Cervical Cancer Awareness Month

Cervical cancer was once a leading cause of cancer death for women in the United States and is now largely preventable with proper screening and vaccination against HPV. During Cervical Cancer Awareness Month this January, we are encouraging you to learn about this disease and the steps you can take to protect your cervical health year-round.

Understanding Cervical Cancer

There are an estimated 12,000 new cases of cervical cancer each year in the United States, and each year approximately 4,000 women in the U.S. will die from this disease. As many as 93% of cervical cancers could be prevented by screening and HPV vaccination. 

Cervical cancer often has no symptoms. When symptoms do occur, the first signs may be abnormal vaginal bleeding or discharge. These symptoms are often caused by other health problems but it is important to see your health care provider if you notice any of these symptoms. 

A primary cause of cervical cancer is human papillomavirus (HPV) infection, making the HPV vaccine one of the most common ways to prevent it. If you haven’t received one yet, talk to your healthcare provider about a cervical cancer screening and HPV vaccination.

HPV and Its Connection to Cervical Cancer

Human papillomavirus (HPV) infection is the most common sexually transmitted infection in the United States. It is the main cause of cervical cancer and can cause other types of cancer as well. There are many types of HPV, including “high-risk types” which can cause cancer of the anus, cervix, vulva, vagina, and penis. They can also cause cancer of the head and neck. Being infected with HPV does not necessarily mean that a person will get genital warts or develop cancer, but it is still important to take steps toward preventing infection.

One way to protect against HPV infection is by getting the HPV vaccine. The vaccine is safe and effective and protects against the HPV types that are the most common cause of genital warts and cancer. The HPV vaccine has been around since 2006. Since then, millions of people around the world have gotten the HPV vaccine without serious side effects and the rates of cervical cancer incidence have dropped significantly among vaccinated women. Here are a few more things to know about the HPV vaccine:

  • Vaccination works best when it is done before a person is sexually active and exposed to HPV, but vaccination can still reduce the risk of getting HPV for people who have already been sexually active.
  • The ideal age for vaccination is 11 or 12, but anyone ages 9 to 26 can receive the HPV vaccine.
  • If you’re over 26, talk to your healthcare provider about whether you need the vaccine. The vaccine is approved for people through age 45. 
  • The vaccine does not contain live viruses, so it cannot cause an HPV infection. 
  • If you’ve been vaccinated against HPV you should still have regular cervical cancer screenings. Talk with your provider about when and how often you should be screened.

The HPV vaccine does not treat existing HPV infections but can still be beneficial after infection. HPV infection can lead to changes in the cells on the cervix, called cervical intraepithelial neoplasia (CIN) or cervical dysplasia. When CIN is moderate or severe (Known as CIN 2 or CIN 3), treatment involves removing or destroying the abnormal cells. The HPV vaccine may help prevent abnormal cells from coming back after treatment but cannot reverse changes already caused by HPV..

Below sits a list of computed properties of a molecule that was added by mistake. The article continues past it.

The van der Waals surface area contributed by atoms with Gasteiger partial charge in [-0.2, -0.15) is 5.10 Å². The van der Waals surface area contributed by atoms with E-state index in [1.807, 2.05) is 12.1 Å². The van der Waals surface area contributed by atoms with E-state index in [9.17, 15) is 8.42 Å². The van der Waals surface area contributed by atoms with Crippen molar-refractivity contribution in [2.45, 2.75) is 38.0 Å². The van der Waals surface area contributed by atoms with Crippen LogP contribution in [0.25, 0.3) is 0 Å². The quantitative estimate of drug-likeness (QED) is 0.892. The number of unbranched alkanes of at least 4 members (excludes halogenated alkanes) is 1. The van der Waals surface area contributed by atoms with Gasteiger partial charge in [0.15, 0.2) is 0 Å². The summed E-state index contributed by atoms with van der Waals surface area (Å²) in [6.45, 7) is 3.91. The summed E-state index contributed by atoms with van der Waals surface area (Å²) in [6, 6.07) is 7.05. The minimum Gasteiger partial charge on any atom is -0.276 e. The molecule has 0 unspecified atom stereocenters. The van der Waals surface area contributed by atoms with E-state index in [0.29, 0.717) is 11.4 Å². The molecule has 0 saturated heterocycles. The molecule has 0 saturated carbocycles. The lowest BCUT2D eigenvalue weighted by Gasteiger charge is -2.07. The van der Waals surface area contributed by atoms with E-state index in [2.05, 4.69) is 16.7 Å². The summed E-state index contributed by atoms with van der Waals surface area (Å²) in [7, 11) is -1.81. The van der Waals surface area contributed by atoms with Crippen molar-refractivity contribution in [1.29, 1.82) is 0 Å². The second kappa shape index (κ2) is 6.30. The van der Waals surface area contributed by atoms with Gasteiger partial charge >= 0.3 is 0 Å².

Prevention and Early Detection

Pap tests and HPV tests paired with vaccination are key to prevention and early detection. These tests help detect problems such as cell changes so they can be treated before they turn into cancer. Pap tests are the traditional method of early detection and it is recommended that women should start screening with one at age 21. An HPV test, which can detect the high-risk types of HPV commonly found in cervical cancer, is also recommended for women aged 30 and over. Talk to your provider about your screening options. 

Based on the results of your cervical cancer screening, your healthcare provider may suggest additional, more detailed tests, such as a colposcopy, endocervical curettage, or biopsy. The providers at Essex County OB/GYN specialize in the treatment and management of Abnormal Pap Smears – we are here to help you! 

Cervical Cancer Treatment and Support

There are several ways to treat cervical cancer and the best option will depend on the kind of cancer and how far it has spread. Early diagnosis tends to lead to better treatment outcomes. Options include:

  • Surgery, where a doctor removes cancer tissue
  • Chemotherapy, where special medications shrink or kill the cancer
  • Radiation, which uses high-energy rays to kill cancer. 

There are many online resources available to those who have been diagnosed with cervical cancer. Additionally, talk to your provider about any local support groups available to you and your loved ones. 

It is important to spread awareness and educate ourselves about cervical cancer prevention initiatives throughout Cervical Cancer Awareness Month and the entire year. By encouraging regular screening and vaccination, cervical cancer diagnosis statistics will continue to improve. Are you prioritizing your cervical health? Contact Essex County OB/GYN today to schedule your screening and/or vaccination.

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